So, you might be wondering why I started writing these blogs that occasionally appear on your Facebook newsfeed or maybe you’ve never given it a second thought, but I’m going to tell you anyway! (So if you don’t want to know the reasons…look away now!)
To help others
The main reason I write my blog is to (hopefully!) help others in similar situations to those I find myself in. It’s certainly not a pity party. I try not to moan and I do aim to inject some humour if I can. Personally I find it reassuring to read about someone who has had a similar experience to me, so I hope others find it helpful too. I have written about the reality of living with MS, bereavement, single parenthood and setting up a charity along with others on anxiety, anger and changes to the benefit system. My hope is that others will find reassurance in reading my experiences, even if it’s to make them feel that they’re making a much better job of it than me!
Raise awareness and challenge preconceptions
I love to write to raise awareness about different topics that the general public may be unaware of. Fortunately most people don’t know what it’s like to live with a chronic condition, especially when many of the symptoms are invisible. So I try to explain what that’s like so that people have more of an insight, because there are actually many people living with all sorts of ‘hidden’ illnesses and it would be great if there was more of a wider understanding.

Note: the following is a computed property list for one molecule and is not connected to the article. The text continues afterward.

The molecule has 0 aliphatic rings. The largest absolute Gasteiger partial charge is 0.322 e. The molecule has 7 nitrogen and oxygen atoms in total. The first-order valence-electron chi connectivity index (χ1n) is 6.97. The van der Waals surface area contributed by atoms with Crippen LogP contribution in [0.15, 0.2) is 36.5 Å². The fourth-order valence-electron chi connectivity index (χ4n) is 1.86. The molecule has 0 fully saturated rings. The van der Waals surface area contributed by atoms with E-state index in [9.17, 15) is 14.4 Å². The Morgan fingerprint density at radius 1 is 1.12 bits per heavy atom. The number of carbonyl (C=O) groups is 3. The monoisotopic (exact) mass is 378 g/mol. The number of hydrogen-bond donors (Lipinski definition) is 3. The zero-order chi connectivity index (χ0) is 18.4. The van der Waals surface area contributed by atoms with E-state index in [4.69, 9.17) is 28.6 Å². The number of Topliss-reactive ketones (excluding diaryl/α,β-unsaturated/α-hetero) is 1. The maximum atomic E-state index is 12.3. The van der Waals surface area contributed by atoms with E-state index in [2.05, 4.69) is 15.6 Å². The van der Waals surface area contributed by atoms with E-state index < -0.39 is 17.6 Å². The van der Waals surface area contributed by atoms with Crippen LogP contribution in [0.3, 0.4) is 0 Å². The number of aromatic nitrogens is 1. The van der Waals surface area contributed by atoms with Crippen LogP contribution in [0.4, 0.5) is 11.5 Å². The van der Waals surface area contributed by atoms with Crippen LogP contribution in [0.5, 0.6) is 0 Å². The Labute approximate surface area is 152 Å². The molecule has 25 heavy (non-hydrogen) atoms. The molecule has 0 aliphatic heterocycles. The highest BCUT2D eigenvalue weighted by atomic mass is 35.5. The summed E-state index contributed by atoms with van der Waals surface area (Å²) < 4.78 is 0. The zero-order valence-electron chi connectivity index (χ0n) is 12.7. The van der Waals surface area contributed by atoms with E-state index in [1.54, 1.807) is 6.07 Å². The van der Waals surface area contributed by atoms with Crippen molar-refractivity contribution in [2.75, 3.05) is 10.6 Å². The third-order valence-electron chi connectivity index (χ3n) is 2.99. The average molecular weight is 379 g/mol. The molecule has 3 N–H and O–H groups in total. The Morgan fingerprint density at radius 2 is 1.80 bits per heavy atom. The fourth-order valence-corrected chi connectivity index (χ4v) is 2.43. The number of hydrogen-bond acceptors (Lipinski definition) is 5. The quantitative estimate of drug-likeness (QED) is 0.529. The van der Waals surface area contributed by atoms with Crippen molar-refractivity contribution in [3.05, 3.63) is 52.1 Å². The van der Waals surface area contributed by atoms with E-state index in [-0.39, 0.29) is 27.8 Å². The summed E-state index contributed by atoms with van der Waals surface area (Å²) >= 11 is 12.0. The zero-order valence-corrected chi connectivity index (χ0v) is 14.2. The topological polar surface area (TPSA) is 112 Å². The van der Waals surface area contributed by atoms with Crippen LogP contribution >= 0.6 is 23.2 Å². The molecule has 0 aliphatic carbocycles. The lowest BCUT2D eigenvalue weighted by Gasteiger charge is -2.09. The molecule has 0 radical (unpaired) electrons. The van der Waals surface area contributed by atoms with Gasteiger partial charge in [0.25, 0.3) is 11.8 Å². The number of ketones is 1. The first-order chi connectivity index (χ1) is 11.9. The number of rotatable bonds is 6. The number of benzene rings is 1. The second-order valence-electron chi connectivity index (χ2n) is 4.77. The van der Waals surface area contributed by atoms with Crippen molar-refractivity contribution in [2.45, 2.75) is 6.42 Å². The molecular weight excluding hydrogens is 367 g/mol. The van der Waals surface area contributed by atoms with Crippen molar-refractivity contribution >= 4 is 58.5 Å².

I like to try and challenge preconceptions too. Following my experience of bereavement, both personally and through the charity I run, I realise that the general understanding of grief and more specifically how children grieve is often misunderstood. I hope that some of the blogs raise awareness about the needs of these children and families and how we are seeking ways to meet them.
It’s also a good way of talking about issues that are often more difficult to discuss face to face, like mental health issues. It’s a whole lot easier to write it down and share than it is to drop it into a conversation, but it means that people who are experiencing similar difficulties know they’re not alone and might even feel able to ask for help or at least talk about how they are feeling with someone else.
It is also a good platform to raise awareness about political issues like changes to the benefits system, the NHS and education. I get to vent my spleen about injustices!